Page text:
We have control over other aspects of our families' lives as well. We can decide what's for lunch. We can prevent our children from watching Channel One, broadcast in many schools and laced with junk food commercials. Homeschoolers have much better opportunities for socialization since they interact with people of all ages, have strong role models, and face less peer pressure.
Homeschooling strengthens families. Young children benefit from the much needed security of being with our families instead of going off to school before they are ready to be separated. We parents enjoy opportunities to spend more relaxed time with our children. Just by spending more time together, we learn fascinating things together, get to know and understand each other better, develop ways of getting along, learn to work and play as a team and support each other, and develop long lasting bonds. We share good times and trials, laughter and tears, joys and challenges. We work together to prepare meals, clean the house, keep the car running, solve problems, perhaps grow a garden or raise animals. We may also sing, play music, pray, travel, or start a family business. Amazing, unplanned, unexpected things happen to families who homeschool, and being part of a strong family is The best forms of long-term security.
Tension is avoided because as homeschooling families we can decide how we will approach various ideas, beliefs, and values. We don't have the state telling us what knowledge, attitudes, and skills our children need to acquire, some of which we would undoubtedly consider incorrect or unethical or immoral. We do not have to teach children things which we don't agree with or which children are not yet physically, mentally, or neurologically mature enough to learn. Relationships between parents and children can focus on what really matters when time doesn't have to be spent dealing with information, values, and beliefs imposed from outside.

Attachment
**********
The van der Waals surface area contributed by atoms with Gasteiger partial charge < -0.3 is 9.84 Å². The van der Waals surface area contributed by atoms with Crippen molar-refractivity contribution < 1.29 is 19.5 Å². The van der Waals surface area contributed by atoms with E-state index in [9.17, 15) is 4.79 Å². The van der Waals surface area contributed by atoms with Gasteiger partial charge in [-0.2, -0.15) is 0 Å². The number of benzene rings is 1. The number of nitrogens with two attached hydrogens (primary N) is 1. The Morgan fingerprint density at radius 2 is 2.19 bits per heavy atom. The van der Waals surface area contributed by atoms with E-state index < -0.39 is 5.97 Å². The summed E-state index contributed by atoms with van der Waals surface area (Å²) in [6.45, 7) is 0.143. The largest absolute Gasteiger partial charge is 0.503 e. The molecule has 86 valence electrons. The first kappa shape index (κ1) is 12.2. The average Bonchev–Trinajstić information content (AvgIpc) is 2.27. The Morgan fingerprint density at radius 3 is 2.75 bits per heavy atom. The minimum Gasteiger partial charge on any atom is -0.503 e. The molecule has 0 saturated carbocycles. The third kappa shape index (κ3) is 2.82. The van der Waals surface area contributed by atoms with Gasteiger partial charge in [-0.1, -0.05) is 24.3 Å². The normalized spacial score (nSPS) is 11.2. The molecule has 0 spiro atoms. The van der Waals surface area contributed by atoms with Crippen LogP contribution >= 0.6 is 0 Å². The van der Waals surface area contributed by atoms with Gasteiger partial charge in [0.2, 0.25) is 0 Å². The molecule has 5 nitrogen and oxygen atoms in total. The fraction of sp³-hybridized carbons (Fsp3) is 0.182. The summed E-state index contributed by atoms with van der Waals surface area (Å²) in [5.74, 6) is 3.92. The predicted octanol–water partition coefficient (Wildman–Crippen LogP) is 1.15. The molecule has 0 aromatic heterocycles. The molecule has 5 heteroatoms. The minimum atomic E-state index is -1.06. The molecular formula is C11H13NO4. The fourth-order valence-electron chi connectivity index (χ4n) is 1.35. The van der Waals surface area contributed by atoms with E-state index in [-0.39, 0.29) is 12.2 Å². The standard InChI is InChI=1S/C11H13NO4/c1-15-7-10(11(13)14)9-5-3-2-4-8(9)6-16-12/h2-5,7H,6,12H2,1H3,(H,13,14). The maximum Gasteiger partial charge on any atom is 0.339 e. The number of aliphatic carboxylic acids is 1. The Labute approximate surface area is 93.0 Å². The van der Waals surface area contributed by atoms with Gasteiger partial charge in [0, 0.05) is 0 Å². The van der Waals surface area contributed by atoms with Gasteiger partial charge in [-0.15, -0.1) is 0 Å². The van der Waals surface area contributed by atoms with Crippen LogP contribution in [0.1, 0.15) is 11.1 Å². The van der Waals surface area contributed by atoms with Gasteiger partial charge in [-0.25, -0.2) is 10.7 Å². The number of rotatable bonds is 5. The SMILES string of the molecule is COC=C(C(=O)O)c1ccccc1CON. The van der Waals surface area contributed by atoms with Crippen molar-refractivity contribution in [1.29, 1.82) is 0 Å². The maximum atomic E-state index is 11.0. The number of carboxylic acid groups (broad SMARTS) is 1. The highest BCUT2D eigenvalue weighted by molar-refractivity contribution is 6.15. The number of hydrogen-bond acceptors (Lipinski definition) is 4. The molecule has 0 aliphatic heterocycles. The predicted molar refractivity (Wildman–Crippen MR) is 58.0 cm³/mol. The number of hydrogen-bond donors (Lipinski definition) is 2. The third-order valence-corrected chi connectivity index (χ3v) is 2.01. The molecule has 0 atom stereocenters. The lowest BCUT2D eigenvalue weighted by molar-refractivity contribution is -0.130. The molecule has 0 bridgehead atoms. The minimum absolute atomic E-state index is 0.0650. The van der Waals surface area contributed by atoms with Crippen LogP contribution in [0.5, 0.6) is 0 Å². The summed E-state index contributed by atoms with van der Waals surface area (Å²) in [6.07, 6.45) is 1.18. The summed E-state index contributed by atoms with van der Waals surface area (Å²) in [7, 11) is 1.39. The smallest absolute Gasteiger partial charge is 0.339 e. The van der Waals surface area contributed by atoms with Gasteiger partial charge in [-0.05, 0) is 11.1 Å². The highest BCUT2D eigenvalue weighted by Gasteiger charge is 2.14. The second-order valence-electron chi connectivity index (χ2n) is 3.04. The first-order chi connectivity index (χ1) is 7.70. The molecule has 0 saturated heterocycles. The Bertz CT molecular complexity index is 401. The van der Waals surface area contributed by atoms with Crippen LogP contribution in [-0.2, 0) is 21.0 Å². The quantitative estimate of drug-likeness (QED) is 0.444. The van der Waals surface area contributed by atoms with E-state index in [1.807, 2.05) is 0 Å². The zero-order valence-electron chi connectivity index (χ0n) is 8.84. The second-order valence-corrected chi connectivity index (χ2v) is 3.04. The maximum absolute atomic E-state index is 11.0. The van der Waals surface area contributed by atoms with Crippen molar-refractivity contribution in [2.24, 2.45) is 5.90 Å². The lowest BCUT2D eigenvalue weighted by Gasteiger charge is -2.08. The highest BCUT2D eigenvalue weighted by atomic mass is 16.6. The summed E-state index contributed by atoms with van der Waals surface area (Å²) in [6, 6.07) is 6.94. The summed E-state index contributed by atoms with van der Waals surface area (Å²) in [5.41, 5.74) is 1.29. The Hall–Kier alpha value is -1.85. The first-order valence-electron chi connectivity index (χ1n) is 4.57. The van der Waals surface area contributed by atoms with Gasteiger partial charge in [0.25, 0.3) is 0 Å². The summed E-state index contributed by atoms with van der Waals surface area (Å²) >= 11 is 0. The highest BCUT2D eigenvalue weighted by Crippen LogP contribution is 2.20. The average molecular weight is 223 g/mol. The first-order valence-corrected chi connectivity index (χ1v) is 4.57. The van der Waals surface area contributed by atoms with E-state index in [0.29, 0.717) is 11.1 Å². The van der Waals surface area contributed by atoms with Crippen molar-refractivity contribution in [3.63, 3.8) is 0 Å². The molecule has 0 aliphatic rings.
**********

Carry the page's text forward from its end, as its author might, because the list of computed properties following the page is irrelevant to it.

As homeschoolers, we have reclaimed an important role for families and parents in American culture. Homeschooling is a confirming and empowering experience for parents and families. Children's respect for their parents increases as they realize parents are doing something highly valued in our culture: educating children.
Homeschooling's Independence of Public Schools
Families decide to homeschool for many different reasons. Some want to give their children greater opportunities to learn. Some want more control over their time. Some choose homeschooling for religious reasons. Some want healthier socialization than conventional schools offer. Some homeschool for academic excellence, perhaps to increase the chances that they will get into a prestigious college or university. Some want to remove their children from a difficult or unworkable school situation. Some seek greater security and less potential for violence. Some do not want their children overwhelmed by the values and practices of conventional schools.
But whatever the specific reasons, families who choose homeschooling are seeking something different from what public schools offer. Many of the advantages listed above would disappear if we homeschoolers were not independent of public school models. There have always been homeschoolers, but only in the last 30 years have people homeschooled in an organized, identifiable way. During that time, we've worked out practices so people understand they can homeschool. Publications like this one, support groups, and state organizations inform and support them. This has been done by "ordinary people," often over and against "experts" and certainly over and against the dominant culture's understanding of what was possible or a good idea. We didn't try to convert others. Most homeschoolers are not trying to one-up the public schools. Instead, we have had the wisdom to realize that homeschooling has its own rewards.
In a sense, as homeschoolers we have the best of both worlds. If we want to follow conventional curriculums or use some of the learning materials that have been developed for teaching large groups of children in conventional schools, we can do so. But our use of such materials is totally voluntary. We can choose what to use and what to avoid. It is hard to grasp the significance of the difference between this freedom and the indoctrination that comes with enrolling in a public school and agreeing to comply with state-mandated standards and requirements in exchange for money, a computer, a curriculum, or services.